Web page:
The motoring industry is optimistic that the country’s economic activity will increase in the next six months. Industry players believe it will return to pre-Covid-19 levels. Photo: Mark Schiefelbein/AP
The motoring industry is optimistic that the country’s economic activity will increase in the next six months. Industry players believe it will return to pre-Covid-19 levels. Photo: Mark Schiefelbein/AP

A resilient vehicle industry is preparing to fight back in modern ways

By Sizwe Dlamini Time of article published Jun 19, 2020

Share this article:

JOHANNESBURG – The motoring industry is optimistic that the country’s economic activity will increase in the next six months and more than two-thirds of industry players are of the view that it will return to pre-Covid-19 levels.

This is according to a survey conducted by Lightstone, an advisor to the automotive industry, which used its MyEcho platform to further understand the impact the lockdown had on the motoring sector, as well as the sentiment regarding recovery and activity levels expected in the short to medium term.

Mark Groch the chief operations officer (COO) at Lightstone said the results were insightful and in some instances surprising. “Even though we face an uncertain future, the industry at large is optimistic that economic activity will increase in the next six months, however 66 percent of respondents are of the opinion that it will take more than nine months for the industry to return to a ‘pre-covid’ situation.”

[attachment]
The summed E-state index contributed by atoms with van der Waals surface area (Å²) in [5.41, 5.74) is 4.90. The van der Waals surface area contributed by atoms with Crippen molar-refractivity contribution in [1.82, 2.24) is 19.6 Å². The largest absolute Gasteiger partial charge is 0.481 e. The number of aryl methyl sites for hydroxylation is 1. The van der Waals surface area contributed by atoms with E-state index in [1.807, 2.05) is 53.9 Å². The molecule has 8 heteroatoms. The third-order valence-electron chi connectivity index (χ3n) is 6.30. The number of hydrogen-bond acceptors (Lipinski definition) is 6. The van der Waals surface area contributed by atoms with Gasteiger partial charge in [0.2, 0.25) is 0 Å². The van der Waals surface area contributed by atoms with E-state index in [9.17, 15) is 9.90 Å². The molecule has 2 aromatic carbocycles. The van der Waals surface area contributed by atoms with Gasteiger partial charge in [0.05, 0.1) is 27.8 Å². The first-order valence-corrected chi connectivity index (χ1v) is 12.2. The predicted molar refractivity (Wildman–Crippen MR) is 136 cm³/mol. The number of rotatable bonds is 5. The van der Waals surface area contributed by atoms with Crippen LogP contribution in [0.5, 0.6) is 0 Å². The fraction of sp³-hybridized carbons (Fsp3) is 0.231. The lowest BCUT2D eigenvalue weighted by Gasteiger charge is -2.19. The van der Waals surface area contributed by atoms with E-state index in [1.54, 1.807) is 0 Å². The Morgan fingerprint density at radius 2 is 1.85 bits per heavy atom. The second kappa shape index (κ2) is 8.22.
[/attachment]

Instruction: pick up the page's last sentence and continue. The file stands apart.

[GRAPH] Current and expected market activities according to survey results.

The survey results included the feedback of 635 respondents across the motoring industry including original equipment manufacturers (OEMs), dealerships and motor body repairers (MBRs). The country’s automotive industry has been especially hard-hit during Covid-19.

Current and expected market activities according to survey results

The survey also compiled positive and negative impact views on future recovery of the industry. On the positive side respondents were of the opinion that the cut in interest rates and lower fuel prices would assist the motor industry during this challenging time.

An overwhelming 86 percent of respondents specified that “reduced consumer cash flow” as a result from the pandemic was one of the most negative factors to impact the industry. Additionally, 72 percent were concerned about paying employee salaries and 52 percent were anxious regarding the availability of stock (vehicle trading) in the upcoming weeks and months.

[GRAPH1] Positive factors anticipated to have the biggest effect on future activity

[GRAPH2] Negative factors anticipated to have the biggest effect on future activity

Groch said: “One of the encouraging findings in the survey is how one third of respondents looked to online or digital mechanisms to try and mitigate the impact in the first several weeks of lockdown.

“The motor industry had begun to embrace the use of various technologies, however the lockdown and level 4 regulations resulted in the need to look at other innovative ways to embrace online purchasing.”

All over the world industries are looking at alternative measures to ensure business continuity.

According to Groch some of the positive shifts that will come from reactions to the current economic challenges will mean that industries like the motor industry will become more digitally fluent and changes to the way we purchase and sell cars in the future will accelerate.

BUSINESS REPORT

Share this article:

Related Articles